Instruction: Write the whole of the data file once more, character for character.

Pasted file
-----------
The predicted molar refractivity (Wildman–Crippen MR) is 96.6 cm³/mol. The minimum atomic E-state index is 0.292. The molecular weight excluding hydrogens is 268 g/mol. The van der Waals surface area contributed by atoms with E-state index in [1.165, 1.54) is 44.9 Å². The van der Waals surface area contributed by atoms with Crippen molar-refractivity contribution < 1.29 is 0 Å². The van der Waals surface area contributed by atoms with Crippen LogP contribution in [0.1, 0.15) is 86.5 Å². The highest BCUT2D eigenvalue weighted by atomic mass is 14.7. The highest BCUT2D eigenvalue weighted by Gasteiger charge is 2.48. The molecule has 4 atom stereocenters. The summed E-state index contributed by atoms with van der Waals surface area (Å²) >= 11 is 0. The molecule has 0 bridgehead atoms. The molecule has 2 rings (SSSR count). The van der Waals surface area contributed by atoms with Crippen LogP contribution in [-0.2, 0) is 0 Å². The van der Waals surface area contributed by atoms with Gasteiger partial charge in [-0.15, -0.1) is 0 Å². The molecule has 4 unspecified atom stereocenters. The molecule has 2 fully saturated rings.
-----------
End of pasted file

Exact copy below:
The predicted molar refractivity (Wildman–Crippen MR) is 96.6 cm³/mol. The minimum atomic E-state index is 0.292. The molecular weight excluding hydrogens is 268 g/mol. The van der Waals surface area contributed by atoms with E-state index in [1.165, 1.54) is 44.9 Å². The van der Waals surface area contributed by atoms with Crippen molar-refractivity contribution < 1.29 is 0 Å². The van der Waals surface area contributed by atoms with Crippen LogP contribution in [0.1, 0.15) is 86.5 Å². The highest BCUT2D eigenvalue weighted by atomic mass is 14.7. The highest BCUT2D eigenvalue weighted by Gasteiger charge is 2.48. The molecule has 4 atom stereocenters. The summed E-state index contributed by atoms with van der Waals surface area (Å²) >= 11 is 0. The molecule has 0 bridgehead atoms. The molecule has 2 rings (SSSR count). The van der Waals surface area contributed by atoms with Crippen LogP contribution in [-0.2, 0) is 0 Å². The van der Waals surface area contributed by atoms with Gasteiger partial charge in [-0.15, -0.1) is 0 Å². The molecule has 4 unspecified atom stereocenters. The molecule has 2 fully saturated rings.